This article presents the results of a detailed analysis of four dragon jar groups found in the Guthe Collection at the University of Michigan Museum of Anthropology. Dragon jars are a class of decorated stoneware storage vessels that were employed in trade throughout Southeast Asia during the second millennium a.d . The jars in this study, recovered from mortuary contexts, are a unique data set due to their wide deposition throughout the southern Philippines. An exploration of intra-group and inter-group patterning has revealed temporal patterns and likely production locales for dragon jar manufacture over the course of the twelfth to seventeenth centuries. These temporal and spatial trends are then applied to the Guthe Collection to examine jar distribution throughout the Philippines over the critical period spanning the emergence of large-scale international commerce in the region. This study contributes a well-defined chronology for a commonly found material class, as well as knowledge of regional trading patterns.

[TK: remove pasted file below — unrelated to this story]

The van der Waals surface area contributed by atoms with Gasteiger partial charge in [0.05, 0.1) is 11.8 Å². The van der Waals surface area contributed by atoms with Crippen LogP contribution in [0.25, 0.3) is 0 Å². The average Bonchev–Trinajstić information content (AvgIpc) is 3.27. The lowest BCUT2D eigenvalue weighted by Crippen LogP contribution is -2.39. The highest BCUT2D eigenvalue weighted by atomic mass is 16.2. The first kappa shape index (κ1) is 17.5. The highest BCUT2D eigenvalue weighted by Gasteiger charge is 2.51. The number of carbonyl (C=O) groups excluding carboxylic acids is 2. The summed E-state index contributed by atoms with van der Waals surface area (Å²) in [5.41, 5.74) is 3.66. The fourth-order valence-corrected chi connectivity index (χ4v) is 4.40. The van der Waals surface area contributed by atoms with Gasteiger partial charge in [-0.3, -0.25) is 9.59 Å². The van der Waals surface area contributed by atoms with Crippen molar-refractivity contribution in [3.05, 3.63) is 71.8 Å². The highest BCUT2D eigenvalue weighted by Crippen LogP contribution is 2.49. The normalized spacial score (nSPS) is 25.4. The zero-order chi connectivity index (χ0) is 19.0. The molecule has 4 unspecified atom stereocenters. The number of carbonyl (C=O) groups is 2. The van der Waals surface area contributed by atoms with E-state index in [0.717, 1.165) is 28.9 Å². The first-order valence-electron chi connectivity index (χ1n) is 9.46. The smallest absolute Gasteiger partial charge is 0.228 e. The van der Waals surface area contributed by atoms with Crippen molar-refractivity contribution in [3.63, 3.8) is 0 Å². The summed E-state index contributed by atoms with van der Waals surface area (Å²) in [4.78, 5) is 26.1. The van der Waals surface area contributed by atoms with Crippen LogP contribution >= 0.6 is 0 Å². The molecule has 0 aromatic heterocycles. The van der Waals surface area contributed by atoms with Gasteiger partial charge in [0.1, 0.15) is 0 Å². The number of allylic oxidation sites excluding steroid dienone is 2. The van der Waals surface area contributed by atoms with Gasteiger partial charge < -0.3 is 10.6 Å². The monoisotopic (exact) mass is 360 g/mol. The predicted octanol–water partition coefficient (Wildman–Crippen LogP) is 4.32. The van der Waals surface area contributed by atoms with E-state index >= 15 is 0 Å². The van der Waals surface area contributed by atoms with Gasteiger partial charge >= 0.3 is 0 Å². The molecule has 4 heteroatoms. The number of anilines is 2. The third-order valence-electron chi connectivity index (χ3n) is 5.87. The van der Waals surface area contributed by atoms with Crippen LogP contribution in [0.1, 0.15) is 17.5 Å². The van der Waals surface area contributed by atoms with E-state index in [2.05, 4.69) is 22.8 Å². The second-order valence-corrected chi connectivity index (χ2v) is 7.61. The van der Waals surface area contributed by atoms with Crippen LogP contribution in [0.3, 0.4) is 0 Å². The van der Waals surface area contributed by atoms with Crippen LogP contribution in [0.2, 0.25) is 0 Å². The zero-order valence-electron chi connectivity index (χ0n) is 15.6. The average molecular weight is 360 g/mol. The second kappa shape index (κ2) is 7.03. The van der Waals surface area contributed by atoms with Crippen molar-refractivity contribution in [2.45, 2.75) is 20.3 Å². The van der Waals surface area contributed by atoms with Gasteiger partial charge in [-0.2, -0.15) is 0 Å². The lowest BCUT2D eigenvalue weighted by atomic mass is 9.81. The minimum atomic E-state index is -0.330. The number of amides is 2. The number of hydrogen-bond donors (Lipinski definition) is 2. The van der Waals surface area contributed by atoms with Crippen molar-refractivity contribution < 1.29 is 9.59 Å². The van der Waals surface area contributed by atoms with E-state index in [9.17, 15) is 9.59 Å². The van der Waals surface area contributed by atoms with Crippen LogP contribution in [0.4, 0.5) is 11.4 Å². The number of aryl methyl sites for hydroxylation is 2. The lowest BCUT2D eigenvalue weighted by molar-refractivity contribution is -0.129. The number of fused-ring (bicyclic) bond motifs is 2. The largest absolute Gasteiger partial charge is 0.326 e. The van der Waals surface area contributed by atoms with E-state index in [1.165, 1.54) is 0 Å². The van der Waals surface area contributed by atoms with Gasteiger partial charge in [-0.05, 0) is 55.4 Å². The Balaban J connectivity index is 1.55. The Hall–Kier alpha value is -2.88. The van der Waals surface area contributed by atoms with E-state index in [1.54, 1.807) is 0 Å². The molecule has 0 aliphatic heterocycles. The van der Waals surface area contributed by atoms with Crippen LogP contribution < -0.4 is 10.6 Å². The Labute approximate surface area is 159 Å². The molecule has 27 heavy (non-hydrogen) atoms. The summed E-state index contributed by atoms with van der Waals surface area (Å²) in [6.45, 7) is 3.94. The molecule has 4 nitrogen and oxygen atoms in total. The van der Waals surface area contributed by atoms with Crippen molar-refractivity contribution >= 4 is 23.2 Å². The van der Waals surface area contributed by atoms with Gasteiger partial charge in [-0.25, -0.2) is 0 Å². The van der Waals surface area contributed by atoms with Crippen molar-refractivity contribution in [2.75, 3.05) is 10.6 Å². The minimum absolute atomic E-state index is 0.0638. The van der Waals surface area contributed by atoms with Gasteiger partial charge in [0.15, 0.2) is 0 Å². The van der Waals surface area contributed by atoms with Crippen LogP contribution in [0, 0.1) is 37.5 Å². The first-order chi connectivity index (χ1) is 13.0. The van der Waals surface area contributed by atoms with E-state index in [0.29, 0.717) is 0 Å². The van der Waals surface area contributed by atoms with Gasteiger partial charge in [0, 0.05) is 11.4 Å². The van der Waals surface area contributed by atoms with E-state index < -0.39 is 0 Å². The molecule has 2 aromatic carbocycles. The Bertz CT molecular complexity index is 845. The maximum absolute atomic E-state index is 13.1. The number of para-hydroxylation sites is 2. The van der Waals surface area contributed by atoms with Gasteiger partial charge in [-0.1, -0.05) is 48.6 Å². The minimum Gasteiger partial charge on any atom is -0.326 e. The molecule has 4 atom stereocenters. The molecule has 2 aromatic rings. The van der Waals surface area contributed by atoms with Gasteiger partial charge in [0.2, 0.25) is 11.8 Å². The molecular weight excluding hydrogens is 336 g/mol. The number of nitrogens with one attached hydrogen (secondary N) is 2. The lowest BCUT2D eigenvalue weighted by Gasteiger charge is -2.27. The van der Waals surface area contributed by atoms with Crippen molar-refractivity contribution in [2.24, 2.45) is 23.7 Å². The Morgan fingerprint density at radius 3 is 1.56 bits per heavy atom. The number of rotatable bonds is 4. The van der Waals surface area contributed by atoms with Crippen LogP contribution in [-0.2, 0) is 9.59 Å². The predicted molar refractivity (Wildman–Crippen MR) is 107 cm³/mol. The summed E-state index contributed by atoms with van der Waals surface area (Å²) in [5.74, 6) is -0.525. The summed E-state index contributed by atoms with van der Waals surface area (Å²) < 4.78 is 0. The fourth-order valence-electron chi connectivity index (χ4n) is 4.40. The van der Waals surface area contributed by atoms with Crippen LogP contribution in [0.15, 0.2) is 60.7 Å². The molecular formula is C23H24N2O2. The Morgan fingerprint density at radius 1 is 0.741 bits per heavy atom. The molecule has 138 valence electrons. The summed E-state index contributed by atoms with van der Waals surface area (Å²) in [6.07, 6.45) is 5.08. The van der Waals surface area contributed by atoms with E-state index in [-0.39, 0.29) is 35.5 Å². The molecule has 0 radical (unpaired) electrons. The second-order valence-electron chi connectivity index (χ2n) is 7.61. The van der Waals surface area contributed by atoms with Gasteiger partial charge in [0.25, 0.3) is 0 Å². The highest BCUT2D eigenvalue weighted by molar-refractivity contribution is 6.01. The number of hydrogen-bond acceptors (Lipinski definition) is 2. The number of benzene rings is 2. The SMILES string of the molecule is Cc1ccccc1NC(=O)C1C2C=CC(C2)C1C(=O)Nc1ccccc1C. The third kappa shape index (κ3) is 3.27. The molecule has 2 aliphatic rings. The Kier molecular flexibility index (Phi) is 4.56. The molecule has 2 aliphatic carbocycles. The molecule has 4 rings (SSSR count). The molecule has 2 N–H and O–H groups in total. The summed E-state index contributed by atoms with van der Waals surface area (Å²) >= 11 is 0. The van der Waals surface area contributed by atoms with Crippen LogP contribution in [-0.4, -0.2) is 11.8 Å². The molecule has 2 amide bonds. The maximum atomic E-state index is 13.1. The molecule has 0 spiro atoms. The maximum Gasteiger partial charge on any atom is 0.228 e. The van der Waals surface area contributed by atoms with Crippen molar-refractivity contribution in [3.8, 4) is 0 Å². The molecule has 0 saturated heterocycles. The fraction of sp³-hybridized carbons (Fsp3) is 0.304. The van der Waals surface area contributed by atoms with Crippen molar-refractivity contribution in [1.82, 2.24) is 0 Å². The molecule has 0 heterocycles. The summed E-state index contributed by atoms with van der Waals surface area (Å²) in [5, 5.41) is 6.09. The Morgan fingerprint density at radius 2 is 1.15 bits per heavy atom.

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pp. 75-118
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